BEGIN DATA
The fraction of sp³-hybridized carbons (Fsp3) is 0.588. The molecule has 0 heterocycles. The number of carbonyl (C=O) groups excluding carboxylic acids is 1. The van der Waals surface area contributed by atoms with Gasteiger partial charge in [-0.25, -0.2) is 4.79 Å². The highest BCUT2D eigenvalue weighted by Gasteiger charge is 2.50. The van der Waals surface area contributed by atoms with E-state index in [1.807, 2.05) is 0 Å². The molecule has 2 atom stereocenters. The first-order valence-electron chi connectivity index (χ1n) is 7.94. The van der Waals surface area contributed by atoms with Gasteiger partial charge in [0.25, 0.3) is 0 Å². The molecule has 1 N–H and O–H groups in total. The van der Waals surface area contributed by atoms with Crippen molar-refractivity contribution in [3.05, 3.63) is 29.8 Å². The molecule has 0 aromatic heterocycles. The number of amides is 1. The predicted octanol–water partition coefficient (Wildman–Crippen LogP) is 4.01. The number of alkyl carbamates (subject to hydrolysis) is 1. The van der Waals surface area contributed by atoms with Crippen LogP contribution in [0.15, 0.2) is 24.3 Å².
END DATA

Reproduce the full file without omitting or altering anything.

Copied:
The fraction of sp³-hybridized carbons (Fsp3) is 0.588. The molecule has 0 heterocycles. The number of carbonyl (C=O) groups excluding carboxylic acids is 1. The van der Waals surface area contributed by atoms with Gasteiger partial charge in [-0.25, -0.2) is 4.79 Å². The highest BCUT2D eigenvalue weighted by Gasteiger charge is 2.50. The van der Waals surface area contributed by atoms with E-state index in [1.807, 2.05) is 0 Å². The molecule has 2 atom stereocenters. The first-order valence-electron chi connectivity index (χ1n) is 7.94. The van der Waals surface area contributed by atoms with Gasteiger partial charge in [0.25, 0.3) is 0 Å². The molecule has 1 N–H and O–H groups in total. The van der Waals surface area contributed by atoms with Crippen molar-refractivity contribution in [3.05, 3.63) is 29.8 Å². The molecule has 0 aromatic heterocycles. The number of amides is 1. The predicted octanol–water partition coefficient (Wildman–Crippen LogP) is 4.01. The number of alkyl carbamates (subject to hydrolysis) is 1. The van der Waals surface area contributed by atoms with Crippen LogP contribution in [0.15, 0.2) is 24.3 Å².